2019 reads

I read a lot this year.

I read more because I made time to read more, but also because I got a head-start while we were in Thailand for a month. I read three books during that trip.

I read a lot of books that I liked. A lot made me cry. Some I didn't like, but finished anyway because

(as I learned while reading Hemingway's "A Farewell to Arms")

sometimes the point of reading a book isn't about enjoying it.

In any case, here's what I managed to read this part year in (somewhat?) chronological order:

Crossing the Chasm

Marketing and Selling Disruptive Products to Mainstream Customers

I started 2019 with a business read that made a profound impact on how I approach marketing and selling. 

Crossing the Chasm is about marketing for tech startups, and I read it to learn more about how to launch HeyAlfa. But I also found gems of wisdom that I could apply to the work we do at Starling Social.

The book has a sense of humour and uses timely examples to draw interesting conclusions about product/market fit, marketing to the right customers, and how to build a business that doesn't crash and burn.

It's a good read, and something I'd recommend to anyone in my industry.

Things Fall Apart

This might be one of the best books I've read to date.

"Things Fall Apart" is a Nigerian novel written by Chinua Achebe and published in 1958. It follows the life of Okonkwo, an Ibo man who is a wrestling champion in his tribe, and chronicles life in pre-colonial Nigeria, and how the arrival of the Europeans impacts and changes their way of life

Sometimes, reading this book felt like watching a car crash in slow motion. It's horrible, but you can't look away.

I read it in one sitting on our red-eye flight from Vancouver to Shanghai, and I cried at the end.

The Broken Ladder

How Inequality Affects the Way We Think, Live, and Die

In this book, psychologist Keith Payne examines how the subjective experience of feeling poor impacts how people think, behave, and make decisions.

Citing the latest research in neuroscience, psychology, and behavioural science, he shows how people who see themselves as poor make different (and generally worse) decisions than people who see themselves as wealthy.

I spend a lot of time thinking about policy and politics, so this was the perfect read to dive into while on the Night Train from Bangkok to Chiang Mai.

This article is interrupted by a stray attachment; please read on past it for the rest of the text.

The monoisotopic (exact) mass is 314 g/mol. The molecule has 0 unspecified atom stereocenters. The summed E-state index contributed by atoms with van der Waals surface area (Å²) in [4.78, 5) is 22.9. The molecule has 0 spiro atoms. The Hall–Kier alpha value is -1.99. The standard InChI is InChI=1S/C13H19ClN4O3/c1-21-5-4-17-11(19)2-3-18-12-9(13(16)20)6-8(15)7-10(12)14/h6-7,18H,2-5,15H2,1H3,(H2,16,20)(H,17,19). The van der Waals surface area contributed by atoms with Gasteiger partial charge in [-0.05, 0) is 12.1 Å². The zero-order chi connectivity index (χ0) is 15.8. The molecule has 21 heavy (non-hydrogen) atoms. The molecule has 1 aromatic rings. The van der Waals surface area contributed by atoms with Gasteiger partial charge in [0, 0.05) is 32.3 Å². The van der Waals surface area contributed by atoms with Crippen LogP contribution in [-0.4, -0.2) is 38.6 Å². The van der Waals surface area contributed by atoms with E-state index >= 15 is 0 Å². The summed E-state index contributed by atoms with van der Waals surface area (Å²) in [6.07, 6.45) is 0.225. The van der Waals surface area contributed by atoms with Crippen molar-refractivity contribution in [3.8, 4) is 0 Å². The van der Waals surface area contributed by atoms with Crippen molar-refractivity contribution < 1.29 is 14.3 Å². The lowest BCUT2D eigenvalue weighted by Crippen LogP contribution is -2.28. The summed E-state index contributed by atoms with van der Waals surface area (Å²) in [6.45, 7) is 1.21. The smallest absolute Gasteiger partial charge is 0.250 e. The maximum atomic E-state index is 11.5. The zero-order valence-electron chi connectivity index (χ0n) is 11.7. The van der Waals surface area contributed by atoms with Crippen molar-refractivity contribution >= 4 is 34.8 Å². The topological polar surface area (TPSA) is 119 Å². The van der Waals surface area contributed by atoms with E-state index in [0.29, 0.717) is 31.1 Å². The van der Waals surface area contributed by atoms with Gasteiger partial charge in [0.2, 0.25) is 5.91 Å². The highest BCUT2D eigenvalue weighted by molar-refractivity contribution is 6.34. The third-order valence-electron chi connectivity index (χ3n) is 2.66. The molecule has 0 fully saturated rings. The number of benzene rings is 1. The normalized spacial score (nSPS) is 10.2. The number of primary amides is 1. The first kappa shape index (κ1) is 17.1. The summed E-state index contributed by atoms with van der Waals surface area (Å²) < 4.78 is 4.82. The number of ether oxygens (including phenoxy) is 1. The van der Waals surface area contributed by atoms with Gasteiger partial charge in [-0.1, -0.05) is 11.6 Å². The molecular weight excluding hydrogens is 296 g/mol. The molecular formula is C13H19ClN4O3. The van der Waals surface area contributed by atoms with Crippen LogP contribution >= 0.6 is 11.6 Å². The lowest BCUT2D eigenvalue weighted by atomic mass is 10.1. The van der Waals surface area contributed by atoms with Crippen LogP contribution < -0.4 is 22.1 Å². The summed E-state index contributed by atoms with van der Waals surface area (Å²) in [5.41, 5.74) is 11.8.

I learned a ton, and have a deeper and more empathetic view of poverty (and what we can do to solve it) than before.

This, and Things Fall Apart, are from Barack Obama's 2018 book list.

A Tale of Two Cities

It took me a long time to get into Dickens. 

He's too wordy for my taste; Hemingway has ruined me forever. But once you can get past the flowery wordplay and run-on sentences and

honestly just too much dialogue in general

it's a powerful story that crashes into you like a tsunami and leaves you wrecked up on the beach. It makes you gasp for air. It scared the living daylights out of me.

I wasn't expecting to see so many parallels between the French Revolution and what's happening in the world today, but I saw a lot and I'm shook.

I think a lot about things like
the coming wave of automation
the impact of climate change


the disparity between the ultra-rich and the poor

and reading A Tale of Two Cities was a horrifying example of how people who have nothing retaliate with


and how quickly even the best intentions can be twisted into eating itself alive.

If you haven't read this book, read this book.

But know it's not the best thing to read on a crammed nighttime flight from Vancouver to Winnipeg because you will ugly-cry while reading it.

Lost Connections

Uncovering the Real Causes of Depression – and the Unexpected Solutions

My friend Brent recommended this book, which argues that the real causes behind rising rates of depression and anxiety can be found in how we live our lives in the modern world.